Example: When a production today wants to rent an editorial system, it can accurately predict the cost, and map it straight to their budget. But with the cloud equivalent it’s very hard to get an upfront budget because the costs for cloud resources rely on predicting usage, which is hard to know including hours of usage, amount of storage required, data egress, etc.
Creative teams take on a lot when committing to a show, usually with a fixed budget and timeline. It’s hard to ask them to commit to unknown costs, especially for variables which are hard to control at the outset – could you predict how many takes for a specific scene? How many times a file will be accessed or downloaded? Or how many times a database queried? Even if they could accurately predict usage, most cloud billing is done in arrears, and therefore the costs are not usually known until after the fact, and consequently it’s easy to overrun costs and budgets without even knowing it.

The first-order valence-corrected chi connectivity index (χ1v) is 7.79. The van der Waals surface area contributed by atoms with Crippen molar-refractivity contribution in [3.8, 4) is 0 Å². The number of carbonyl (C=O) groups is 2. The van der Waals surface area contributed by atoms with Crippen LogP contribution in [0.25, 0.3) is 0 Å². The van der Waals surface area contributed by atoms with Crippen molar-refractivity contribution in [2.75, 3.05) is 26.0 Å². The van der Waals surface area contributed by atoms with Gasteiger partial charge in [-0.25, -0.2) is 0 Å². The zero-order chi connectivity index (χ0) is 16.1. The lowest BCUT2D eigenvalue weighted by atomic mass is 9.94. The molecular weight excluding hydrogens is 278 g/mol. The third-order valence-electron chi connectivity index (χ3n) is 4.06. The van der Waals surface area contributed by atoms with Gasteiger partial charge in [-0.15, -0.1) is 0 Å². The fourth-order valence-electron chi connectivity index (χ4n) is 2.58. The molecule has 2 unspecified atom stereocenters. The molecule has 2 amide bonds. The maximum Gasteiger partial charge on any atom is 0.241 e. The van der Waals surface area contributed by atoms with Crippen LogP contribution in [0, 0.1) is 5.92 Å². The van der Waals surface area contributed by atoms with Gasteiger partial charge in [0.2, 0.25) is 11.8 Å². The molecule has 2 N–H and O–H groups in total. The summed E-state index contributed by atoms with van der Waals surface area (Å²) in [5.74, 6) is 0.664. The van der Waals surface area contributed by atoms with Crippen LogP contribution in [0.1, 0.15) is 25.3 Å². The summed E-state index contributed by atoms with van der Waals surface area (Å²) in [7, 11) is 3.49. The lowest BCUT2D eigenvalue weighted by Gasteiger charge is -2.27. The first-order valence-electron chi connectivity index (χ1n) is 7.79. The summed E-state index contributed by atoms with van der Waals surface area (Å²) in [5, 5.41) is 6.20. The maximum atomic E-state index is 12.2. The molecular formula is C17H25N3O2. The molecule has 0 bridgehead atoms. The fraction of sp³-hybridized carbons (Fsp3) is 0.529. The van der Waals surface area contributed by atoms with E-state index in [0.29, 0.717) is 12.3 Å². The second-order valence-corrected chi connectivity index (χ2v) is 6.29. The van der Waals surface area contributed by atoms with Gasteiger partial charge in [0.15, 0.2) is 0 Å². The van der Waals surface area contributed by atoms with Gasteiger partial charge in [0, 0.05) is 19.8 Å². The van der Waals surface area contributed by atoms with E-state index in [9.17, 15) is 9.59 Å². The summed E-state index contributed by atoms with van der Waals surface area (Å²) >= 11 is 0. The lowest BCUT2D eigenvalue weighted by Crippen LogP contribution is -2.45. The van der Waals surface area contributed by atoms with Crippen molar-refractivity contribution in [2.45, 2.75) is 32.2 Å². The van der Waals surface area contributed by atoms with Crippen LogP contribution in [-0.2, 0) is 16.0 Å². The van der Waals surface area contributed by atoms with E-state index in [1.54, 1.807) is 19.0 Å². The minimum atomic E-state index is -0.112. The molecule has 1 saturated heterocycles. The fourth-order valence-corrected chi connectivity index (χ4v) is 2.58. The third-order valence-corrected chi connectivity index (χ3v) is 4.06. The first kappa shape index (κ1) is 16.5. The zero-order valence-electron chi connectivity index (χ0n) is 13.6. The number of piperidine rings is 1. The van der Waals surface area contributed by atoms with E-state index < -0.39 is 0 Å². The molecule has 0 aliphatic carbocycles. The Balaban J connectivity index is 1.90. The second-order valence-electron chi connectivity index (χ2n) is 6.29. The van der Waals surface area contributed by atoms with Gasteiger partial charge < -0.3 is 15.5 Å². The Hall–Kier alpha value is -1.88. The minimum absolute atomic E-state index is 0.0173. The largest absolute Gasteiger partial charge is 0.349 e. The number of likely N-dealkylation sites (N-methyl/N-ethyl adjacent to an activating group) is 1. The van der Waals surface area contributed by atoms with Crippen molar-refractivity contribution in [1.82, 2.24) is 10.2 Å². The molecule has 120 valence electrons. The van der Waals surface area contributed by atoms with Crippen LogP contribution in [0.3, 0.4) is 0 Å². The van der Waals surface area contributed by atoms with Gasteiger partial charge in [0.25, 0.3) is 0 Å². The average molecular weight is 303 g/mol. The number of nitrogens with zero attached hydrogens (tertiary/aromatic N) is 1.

Similarly, creative teams would also benefit from greater education and transparency concerning the most efficient ways to use cloud products. Efficient usage will decrease costs and enhance output and long-term usage.
For cloud computing systems to become as ubiquitous as the physical equivalent, providers need to find ways to match the predictability and efficient use of current on-premises hardware, but with the flexibility to burst and stretch when required and authorized to do so.
Too few cloud-aware/cloud-native apps, which necessitates a continued reliance on moving files (into clouds, between regions, between clouds, out of clouds).